The Cuisine of Costa Rica



Courtesy Special Places Management and Rentals Costa Rica

If you like to eat (and who doesn’t?), Costa Rica offers a cornucopia of gastronomic delights to choose from. Restaurants abound that offer all kinds of international cuisine, and some of these are justifiably famous.

But Costa Rica has its own unique “cuchara” (a word meaning “spoon” that refers to cuisine). Don’t come to Costa Rica without eating at least once at a “soda,” which is not a fizzy drink but a humble mom-and-pop diner with authentic food and low prices.

If you absolutely must have a hamburger, be aware that it’s usually spelled “hamburguer” on the menu, and it’s often served with a slice of ham on top of the beef — putting the “ham” back in hamburger.

But if you want to explore a cuisine that’s a bit more exotic, here are 10 need-to-know foods you must try when you’re in this country.

1. Casado. The classic Costa Rican lunch, with your choice of beef, chicken, pork or fish, served with rice, beans, salad, sweet plantains and usually a type of vegetable hash called “picadillo.” Often enjoyed with a “fresco natural,” a fruit drink mixed with water or milk. The word “casado” means “married” — the idea being that any working man who packs a lunch like this surely has a wife who made it for him.

2. Gallo pinto. The traditional Costa Rican breakfast of mixed rice and beans, usually served with eggs, bacon or sausage, toast or tortillas, fruit, coffee and juice. “Gallo pinto” means “speckled rooster,” a reference to the color of the rice and beans, and both Costa Rica and Nicaragua claim to have invented it.

3. Chifrijo. A bowl of “chicharrones” (pork rinds), rice and beans. A delicious dish invented in Costa Rica, chifrijo has inspired legal battles over whether the name is a trademark.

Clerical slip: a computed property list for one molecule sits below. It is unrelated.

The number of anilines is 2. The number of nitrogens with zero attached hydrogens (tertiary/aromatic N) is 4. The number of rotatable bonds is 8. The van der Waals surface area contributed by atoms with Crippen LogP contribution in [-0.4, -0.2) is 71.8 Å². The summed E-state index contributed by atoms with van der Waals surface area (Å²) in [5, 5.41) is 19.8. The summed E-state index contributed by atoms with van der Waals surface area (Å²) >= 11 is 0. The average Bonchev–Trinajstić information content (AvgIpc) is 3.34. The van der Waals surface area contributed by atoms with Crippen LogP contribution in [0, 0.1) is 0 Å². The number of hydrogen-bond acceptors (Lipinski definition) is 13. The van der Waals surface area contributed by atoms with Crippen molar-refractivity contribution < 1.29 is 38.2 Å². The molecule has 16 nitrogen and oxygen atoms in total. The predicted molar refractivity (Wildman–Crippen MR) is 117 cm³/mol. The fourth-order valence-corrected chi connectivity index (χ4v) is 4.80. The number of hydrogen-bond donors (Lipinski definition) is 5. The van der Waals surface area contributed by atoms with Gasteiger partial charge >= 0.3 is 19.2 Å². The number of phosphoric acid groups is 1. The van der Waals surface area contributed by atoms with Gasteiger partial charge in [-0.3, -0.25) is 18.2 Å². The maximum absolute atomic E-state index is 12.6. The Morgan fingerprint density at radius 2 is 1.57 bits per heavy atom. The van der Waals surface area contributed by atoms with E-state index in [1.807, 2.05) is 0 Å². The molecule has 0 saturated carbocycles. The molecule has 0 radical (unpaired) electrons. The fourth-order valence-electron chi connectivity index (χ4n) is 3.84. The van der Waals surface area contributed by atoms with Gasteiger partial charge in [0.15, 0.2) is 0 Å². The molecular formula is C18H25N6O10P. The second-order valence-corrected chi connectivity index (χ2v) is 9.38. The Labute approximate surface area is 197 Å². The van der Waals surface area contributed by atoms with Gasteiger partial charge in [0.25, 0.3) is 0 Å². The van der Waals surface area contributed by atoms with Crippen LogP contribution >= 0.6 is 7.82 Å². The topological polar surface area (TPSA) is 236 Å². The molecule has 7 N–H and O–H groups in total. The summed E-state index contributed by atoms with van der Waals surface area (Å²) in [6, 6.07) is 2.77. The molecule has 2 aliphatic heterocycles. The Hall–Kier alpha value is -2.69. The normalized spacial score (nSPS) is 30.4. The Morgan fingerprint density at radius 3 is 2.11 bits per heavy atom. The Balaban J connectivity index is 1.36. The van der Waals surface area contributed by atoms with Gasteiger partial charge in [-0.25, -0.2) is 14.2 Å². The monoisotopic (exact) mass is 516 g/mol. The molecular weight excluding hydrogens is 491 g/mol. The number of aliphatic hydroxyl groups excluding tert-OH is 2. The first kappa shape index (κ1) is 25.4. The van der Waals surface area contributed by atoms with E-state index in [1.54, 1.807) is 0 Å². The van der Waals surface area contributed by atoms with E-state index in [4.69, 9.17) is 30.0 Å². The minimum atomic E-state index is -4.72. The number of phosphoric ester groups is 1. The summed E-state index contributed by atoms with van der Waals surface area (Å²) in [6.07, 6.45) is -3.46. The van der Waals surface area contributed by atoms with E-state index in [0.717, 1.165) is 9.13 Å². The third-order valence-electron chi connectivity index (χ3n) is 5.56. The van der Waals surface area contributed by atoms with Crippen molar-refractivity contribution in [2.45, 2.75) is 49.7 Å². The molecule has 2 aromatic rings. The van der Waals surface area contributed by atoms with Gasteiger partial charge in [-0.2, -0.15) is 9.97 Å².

4. Olla de carne. Beef stew with vegetables, potatoes, yucca, sweet potatoes, corn and plantains.

5. Arroz con pollo. Shredded chicken and rice, or try “arroz con camarones,” with shrimp instead of chicken.

6. Ceviche. Raw fish and other seafood marinated in lime, ceviche is a succulent appetizer usually served with crackers.

7. Patacones. Green plantains, mashed and fried, a delicious snack virtually unknown in the United States or even Mexico.

8. Tamales. Corn-based dough with pork or chicken, plus rice and vegetables, wrapped and cooked in a plantain leaf, traditionally served for Christmas.

9. Rondón. A popular Caribbean stew with coconut milk, fish, crab, vegetables, yucca and plantains. It’s said to contain whatever ingredients the cook could “run down,” hence the name.

10. Tres leches. Sponge cake soaked in “three milks” — whole milk, evaporated milk and sweetened condensed milk. Sometimes dessert is better when wet.


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